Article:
Building as Learning Aid (BALA)
Bal in Hindi means a child or a boy (as in case of Govt. Boys Schools in Delhi).
The acronym BALA means a girl. BALA is an innovative to way look at the
relationship of a child with the schools space.
The fact that physical space can be a resource in the teaching-learning process
has never been explored seriously. Building as learning aid (BALA) is about
maximising the learning value of the school space. A range of learning situations and
materials can be actively used as a learning resource by innovatively treating school
spaces (classroom, circulation spaces, outdoors, natural environment) and their
constituent built elements (floor, wall, ceiling, door, windows, furniture, open ground).
This resource can complement the teaching process and supplement textbook
information. A three-dimensional space can offer a unique setting for a child to learn
because it can introduce a multiple sensory experience into the otherwise black and
white world of textbooks and blackboard. It can make abstract concepts more real for
the child. Dimensions, textures, shapes, angles and movement can be used to
communicate some basic concepts of language, science, mathematics and environment
and to make learning a truly memorable experience for children.
BaLa aims at using floors, walls, pillars, staircases, windows, doors, ceilings,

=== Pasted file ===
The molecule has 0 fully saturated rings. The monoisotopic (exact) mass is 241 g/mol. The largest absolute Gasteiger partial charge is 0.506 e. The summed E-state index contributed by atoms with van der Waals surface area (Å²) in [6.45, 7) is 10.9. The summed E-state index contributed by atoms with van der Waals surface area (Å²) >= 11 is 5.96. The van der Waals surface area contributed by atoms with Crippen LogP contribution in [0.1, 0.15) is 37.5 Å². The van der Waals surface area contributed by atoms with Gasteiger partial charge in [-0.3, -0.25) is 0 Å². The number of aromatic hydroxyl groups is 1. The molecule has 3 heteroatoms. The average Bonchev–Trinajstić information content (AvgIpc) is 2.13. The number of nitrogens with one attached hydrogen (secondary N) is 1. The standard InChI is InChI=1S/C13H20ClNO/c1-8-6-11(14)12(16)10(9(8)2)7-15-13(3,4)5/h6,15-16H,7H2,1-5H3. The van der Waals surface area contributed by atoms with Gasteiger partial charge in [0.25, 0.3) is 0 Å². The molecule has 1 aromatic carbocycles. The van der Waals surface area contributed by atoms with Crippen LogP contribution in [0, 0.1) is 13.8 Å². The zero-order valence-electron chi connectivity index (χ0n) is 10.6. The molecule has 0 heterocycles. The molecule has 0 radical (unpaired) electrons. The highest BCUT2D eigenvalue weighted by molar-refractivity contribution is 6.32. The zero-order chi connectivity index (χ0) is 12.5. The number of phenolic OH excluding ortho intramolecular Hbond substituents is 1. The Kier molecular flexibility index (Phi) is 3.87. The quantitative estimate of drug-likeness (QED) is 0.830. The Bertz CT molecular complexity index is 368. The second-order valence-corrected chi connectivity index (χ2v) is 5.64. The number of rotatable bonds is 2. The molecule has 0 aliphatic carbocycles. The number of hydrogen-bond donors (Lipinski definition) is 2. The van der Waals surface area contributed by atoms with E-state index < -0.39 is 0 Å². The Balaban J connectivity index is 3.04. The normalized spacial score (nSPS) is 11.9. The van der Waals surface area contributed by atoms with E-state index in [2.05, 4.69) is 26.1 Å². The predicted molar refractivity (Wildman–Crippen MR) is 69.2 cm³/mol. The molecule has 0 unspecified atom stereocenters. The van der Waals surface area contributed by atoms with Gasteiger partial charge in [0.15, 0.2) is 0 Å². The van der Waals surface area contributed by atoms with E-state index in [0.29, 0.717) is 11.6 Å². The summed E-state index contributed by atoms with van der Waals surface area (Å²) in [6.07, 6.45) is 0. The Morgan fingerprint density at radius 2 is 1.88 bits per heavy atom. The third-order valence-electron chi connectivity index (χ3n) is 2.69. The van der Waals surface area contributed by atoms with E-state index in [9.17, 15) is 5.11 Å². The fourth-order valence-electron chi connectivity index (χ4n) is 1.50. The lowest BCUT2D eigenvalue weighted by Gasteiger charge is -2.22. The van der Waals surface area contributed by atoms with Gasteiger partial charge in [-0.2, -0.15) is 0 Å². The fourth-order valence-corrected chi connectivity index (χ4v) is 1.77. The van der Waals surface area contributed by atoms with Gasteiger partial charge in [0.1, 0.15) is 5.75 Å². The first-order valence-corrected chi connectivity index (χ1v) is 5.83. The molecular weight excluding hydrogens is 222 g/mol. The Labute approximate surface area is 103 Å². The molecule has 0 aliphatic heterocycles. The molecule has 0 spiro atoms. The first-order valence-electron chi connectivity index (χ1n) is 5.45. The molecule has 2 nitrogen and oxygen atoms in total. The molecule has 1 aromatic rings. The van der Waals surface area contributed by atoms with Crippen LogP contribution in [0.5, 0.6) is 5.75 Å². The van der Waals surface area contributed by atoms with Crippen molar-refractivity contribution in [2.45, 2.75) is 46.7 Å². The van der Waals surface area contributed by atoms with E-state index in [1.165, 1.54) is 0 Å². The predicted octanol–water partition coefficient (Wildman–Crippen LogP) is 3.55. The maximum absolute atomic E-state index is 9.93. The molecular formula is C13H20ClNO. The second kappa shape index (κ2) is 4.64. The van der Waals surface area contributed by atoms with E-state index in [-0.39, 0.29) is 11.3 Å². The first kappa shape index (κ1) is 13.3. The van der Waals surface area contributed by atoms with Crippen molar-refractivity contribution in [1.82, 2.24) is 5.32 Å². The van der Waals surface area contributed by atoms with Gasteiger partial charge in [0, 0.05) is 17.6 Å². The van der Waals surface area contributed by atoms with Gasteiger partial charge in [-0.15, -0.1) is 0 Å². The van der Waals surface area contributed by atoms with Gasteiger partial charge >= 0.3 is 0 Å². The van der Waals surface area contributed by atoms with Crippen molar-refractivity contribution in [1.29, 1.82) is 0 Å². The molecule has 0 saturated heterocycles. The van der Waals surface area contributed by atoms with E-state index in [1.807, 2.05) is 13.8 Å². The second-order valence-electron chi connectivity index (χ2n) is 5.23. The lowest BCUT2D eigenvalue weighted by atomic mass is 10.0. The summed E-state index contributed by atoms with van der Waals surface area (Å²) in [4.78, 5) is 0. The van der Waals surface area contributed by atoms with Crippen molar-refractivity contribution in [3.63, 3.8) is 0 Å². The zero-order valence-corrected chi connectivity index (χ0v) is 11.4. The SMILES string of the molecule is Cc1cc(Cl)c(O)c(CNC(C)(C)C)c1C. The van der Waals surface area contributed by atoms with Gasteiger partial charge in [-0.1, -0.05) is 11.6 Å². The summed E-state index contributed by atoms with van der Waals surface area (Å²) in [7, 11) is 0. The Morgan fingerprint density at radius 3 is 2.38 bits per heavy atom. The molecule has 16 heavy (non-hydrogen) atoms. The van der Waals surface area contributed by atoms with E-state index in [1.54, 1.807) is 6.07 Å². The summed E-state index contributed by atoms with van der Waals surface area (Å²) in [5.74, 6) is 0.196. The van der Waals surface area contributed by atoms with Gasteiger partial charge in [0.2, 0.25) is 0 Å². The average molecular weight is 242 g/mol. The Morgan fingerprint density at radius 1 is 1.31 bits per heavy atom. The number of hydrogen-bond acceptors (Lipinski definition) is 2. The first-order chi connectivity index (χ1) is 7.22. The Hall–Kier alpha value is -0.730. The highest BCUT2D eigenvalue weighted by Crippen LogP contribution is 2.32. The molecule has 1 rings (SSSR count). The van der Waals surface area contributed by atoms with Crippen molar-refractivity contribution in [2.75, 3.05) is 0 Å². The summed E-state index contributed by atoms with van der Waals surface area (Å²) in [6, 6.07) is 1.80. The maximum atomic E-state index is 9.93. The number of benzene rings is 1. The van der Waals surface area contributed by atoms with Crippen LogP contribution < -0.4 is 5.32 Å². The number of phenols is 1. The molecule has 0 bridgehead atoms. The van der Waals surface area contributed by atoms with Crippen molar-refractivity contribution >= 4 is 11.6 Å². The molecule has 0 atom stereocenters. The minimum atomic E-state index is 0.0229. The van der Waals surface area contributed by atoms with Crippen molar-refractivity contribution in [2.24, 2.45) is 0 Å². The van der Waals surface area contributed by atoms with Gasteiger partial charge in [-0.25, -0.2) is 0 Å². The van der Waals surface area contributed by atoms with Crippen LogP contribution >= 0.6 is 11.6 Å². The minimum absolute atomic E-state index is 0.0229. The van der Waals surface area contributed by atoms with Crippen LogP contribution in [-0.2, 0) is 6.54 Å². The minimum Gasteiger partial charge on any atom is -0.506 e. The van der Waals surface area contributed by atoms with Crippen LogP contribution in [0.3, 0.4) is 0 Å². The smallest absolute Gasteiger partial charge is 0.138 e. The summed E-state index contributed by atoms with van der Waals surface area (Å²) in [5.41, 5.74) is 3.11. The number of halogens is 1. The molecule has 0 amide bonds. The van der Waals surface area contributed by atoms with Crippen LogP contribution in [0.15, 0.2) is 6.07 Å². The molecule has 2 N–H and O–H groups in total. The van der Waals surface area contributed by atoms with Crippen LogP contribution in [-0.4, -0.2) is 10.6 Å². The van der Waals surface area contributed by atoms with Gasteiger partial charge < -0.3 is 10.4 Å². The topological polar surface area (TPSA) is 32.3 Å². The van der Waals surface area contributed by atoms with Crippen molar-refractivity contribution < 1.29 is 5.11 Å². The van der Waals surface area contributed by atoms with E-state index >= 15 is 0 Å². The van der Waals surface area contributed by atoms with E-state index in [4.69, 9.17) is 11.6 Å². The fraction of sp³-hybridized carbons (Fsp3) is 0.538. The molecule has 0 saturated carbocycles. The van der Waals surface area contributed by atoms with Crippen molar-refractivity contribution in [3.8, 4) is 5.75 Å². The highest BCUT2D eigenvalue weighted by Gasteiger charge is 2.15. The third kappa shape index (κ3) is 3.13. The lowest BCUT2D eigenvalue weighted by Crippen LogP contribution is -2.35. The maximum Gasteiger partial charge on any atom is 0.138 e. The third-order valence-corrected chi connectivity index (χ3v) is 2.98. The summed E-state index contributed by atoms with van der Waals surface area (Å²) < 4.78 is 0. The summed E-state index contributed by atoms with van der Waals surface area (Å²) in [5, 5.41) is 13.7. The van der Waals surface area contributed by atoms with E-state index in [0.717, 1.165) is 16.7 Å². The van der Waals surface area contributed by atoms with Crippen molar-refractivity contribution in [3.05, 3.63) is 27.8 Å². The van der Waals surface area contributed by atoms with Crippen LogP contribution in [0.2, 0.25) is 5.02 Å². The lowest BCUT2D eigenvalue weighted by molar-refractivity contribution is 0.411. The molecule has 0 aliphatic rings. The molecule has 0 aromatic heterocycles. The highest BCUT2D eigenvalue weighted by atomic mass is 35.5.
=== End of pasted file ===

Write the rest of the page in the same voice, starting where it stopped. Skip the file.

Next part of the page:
fans, trees, flowers, and even rainwater, as learning aids, For example a widow grill can
help children practice pre-writing skills or understand fractions. Angles can be marked
under a door shutter on the floor and ceiling fans can be painted with color wheels for
children to enjoy ever changing formations. Moving shadows of a flag-pole can be used
as sundial to understand ways of measuring time, and planting trees that shed their
leaves in winters and are green in summers can create a cool, comfortable outdoor
• BaLa can be introduced even in the building components of fan existing school.
• It can be combined with building repairs, up-gradation and new construction.
• It makes joyous learning possible for children.
• It makes a variety of learning materials accessible to children outside the
classroom, even after school hours.
• It has the potential to create conducive self-learning situation for children.
• BaLa learning aids are not standard. Teachers can adapt them to suit their own
specific needs and conditions.
• The learning materials, integrated in the built environment, are more lasting and
durable, and cannot be stolen or misplaced.
• Even though fixed, these learning aids can be used in multiple ways.
• The value of the school building increases manifold at a fractional increase in its